Over the last few decades the notion of political correctness has been held, particularly by conservative and conservative protestant evangelical elements in the electronic media, as evidence of moral decay or wrong-headed concern for frivolous sensibilities. Political correctness has been hailed as a form of speech expressing hypersensitive and exaggerated deference to the sensibilities of groups or to certain political beliefs. The words “political correctness” and “liberal” themselves have become epithets through repeated accusatory statements attempting to poison the well of progressive credibility.
Born in 1957, my growth and schooling has been coincident in time with a good deal of what is now called political correctness (PC). My perception of what lead to PC is not hard to describe. Over these years, especially in the 1960’s, there was a conscious attempt by progressive, fair-minded people to remedy the effects of centuries of bias and oppression of minority groups by the caucasian dominated power structure under the heading of Affirmative Action. The civil rights act of 1964, the voting rights act of 1965, the Stonewall riots, assassinations, counterculture, expanding feminism, and a controversial land war in Asia lead to a large scale pushback of the establishment.
During 1960’s the threat of nuclear annihilation and the domino theory of communist aggression had already been in the popular conscious mind since the early 1950’s or before. Add to this the internal upheavals listed above and you have a period of great anxiety and turmoil. For many young people like myself, the notion of equality and fairness to all was imprinted by television, teachers, and a few adults. But especially, seeing the growing integration of black Americans on television programs gave way to a strong normalizing effect on myself and others in lily white Iowa. I began to suspect an essential arbitrariness of racial discrimination.
By the time I moved west and entered high school in 1972 the notion of racial equality was openly embraced by many of my fellow students and found in a few readings assigned in school. Busing desegregation was in full swing and news of controversy filled the airwaves. That is, when the Watergate congressional investigation was not playing.
I have come to think that the origins of PC has evolved from this era. In my view, PC is an attempt to level the playing field for diverse groups seeking equal treatment and opportunity. It was manifested in law by way of operational practices in hiring and equal protection in general. The military embraced racial equality in a large way through recruitment and promotion. But perhaps the most obvious form of PC is in language. The use of epithets and slang that demeaned a person’s race or religion gradually became taboo in many parts of the country. Since the 1970’s this taboo on demeaning language and treatment has broadened and institutionalized to include gender, sex, and sexual preference.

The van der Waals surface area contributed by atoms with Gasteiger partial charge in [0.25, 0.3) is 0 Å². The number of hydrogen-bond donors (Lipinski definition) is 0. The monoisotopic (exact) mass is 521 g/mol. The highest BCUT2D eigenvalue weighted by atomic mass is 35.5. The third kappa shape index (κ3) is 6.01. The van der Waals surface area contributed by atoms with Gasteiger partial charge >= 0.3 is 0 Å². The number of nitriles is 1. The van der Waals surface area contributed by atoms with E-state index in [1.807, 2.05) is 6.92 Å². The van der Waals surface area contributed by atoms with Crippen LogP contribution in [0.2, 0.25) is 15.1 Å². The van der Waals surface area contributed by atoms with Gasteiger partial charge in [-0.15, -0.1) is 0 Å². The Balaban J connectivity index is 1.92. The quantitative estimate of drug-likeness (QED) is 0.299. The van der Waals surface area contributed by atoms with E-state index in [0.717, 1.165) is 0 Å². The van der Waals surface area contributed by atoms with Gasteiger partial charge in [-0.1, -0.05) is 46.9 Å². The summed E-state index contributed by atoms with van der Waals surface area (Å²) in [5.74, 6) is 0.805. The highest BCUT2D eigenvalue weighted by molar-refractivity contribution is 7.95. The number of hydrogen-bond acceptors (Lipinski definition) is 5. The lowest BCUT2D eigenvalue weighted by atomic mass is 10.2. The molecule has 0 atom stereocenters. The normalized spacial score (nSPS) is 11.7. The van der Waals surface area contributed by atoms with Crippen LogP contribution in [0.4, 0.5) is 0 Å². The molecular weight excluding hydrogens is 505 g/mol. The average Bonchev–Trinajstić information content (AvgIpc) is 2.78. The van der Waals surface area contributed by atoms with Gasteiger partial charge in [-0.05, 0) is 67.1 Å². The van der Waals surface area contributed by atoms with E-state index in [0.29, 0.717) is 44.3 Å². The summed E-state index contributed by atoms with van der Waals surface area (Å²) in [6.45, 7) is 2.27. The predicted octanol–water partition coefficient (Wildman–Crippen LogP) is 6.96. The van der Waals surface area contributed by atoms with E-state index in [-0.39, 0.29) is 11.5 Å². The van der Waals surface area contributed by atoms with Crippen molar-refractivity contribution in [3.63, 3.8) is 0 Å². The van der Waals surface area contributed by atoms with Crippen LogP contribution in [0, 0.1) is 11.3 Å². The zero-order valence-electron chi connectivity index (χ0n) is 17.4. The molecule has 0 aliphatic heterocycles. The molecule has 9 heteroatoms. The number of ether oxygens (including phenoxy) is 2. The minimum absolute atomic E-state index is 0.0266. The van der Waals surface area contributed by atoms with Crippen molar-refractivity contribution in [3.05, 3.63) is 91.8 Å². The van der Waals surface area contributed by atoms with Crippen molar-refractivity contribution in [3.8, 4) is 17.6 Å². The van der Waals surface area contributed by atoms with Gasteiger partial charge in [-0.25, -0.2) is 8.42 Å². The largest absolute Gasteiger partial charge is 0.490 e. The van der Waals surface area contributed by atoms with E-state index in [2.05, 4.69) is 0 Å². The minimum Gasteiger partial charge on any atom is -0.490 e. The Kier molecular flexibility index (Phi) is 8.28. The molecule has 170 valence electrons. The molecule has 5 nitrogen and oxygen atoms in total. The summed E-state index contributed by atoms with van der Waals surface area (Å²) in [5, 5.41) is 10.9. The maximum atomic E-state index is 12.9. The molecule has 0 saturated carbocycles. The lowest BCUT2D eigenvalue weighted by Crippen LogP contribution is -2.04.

In my college years a ban on epithets and belittling or demeaning language was part of the institution’s mission statement and policy. When I eventually taught at the college level, we were expected to speak and treat everyone in a fair and civil manner, respecting the individual and their rights to their beliefs and speech.
Research has shown that the nuances of grammar in a language affect the way the speaker perceives people and objects (see Boroditsky below).
The fact that even quirks of grammar, such as grammatical gender, can affect our thinking is profound. Such quirks are pervasive in language; gender, for example, applies to all nouns, which means that it is affecting how people think about anything that can be designated by a noun. How Does Language Shape the Way We Think? Lera Boroditsky [6.11.09].
If, as Boroditsky argues, the subtleties of language can affect perception of the world around you, then it follows that caution must be applied in the nouns and verbs we use in reference to one another lest we infer meanings that are offensive, unintended or slanderous. Plainly we do this all the time with people we know and care for. In regard to those we do not know, is it defensible to make broad assertions that are demeaning or belittling? It will be defended by the meek and the bellicose if bystanders do nothing. And that is what has been happening over the last few decades over conservative talk radio, TV, and even religious broadcasting. These broadcasters repetitively spew divisive rhetoric meant to drum up anger and frustration in it’s listeners. It has worked well. If this kind of rhetoric didn’t work, do you think they would use it anyway? Anger and conflict attract audiences and audiences attract advertisers. Ad revenue encourages purveyors of truculent and intransigent rhetoric to continue. Witness the popularity of Rush Limbaugh with his golden voice and vitriolic diatribes.
If a child grows up hearing and using language asserting that skin color defines people as “other” or “lesser” or “lazy”, this distinction as other or lesser or lazy can become normalized in the child’s thinking.
So, what is wrong with the language of political correctness if it is the attempt to promote fairness and equality? Like any aspect of language, it inevitably undergoes meaning-creep. PC may devolve into ridiculous conflicts when people overreact to a perceived slight and claim that they have suffered some mental trauma. Likewise, PC may cause institutions to enact policy overreach in an effort to avoid perceived threats based on a breach of PC. Like any social meme, PC can be taken too far. But that doesn’t mean that the concept is without merit.
If we truly want life, liberty, and the pursuit of happiness, then it must apply to everyone. Why wouldn’t we clean up our language a bit, if for no other reason than to enjoy reciprocity?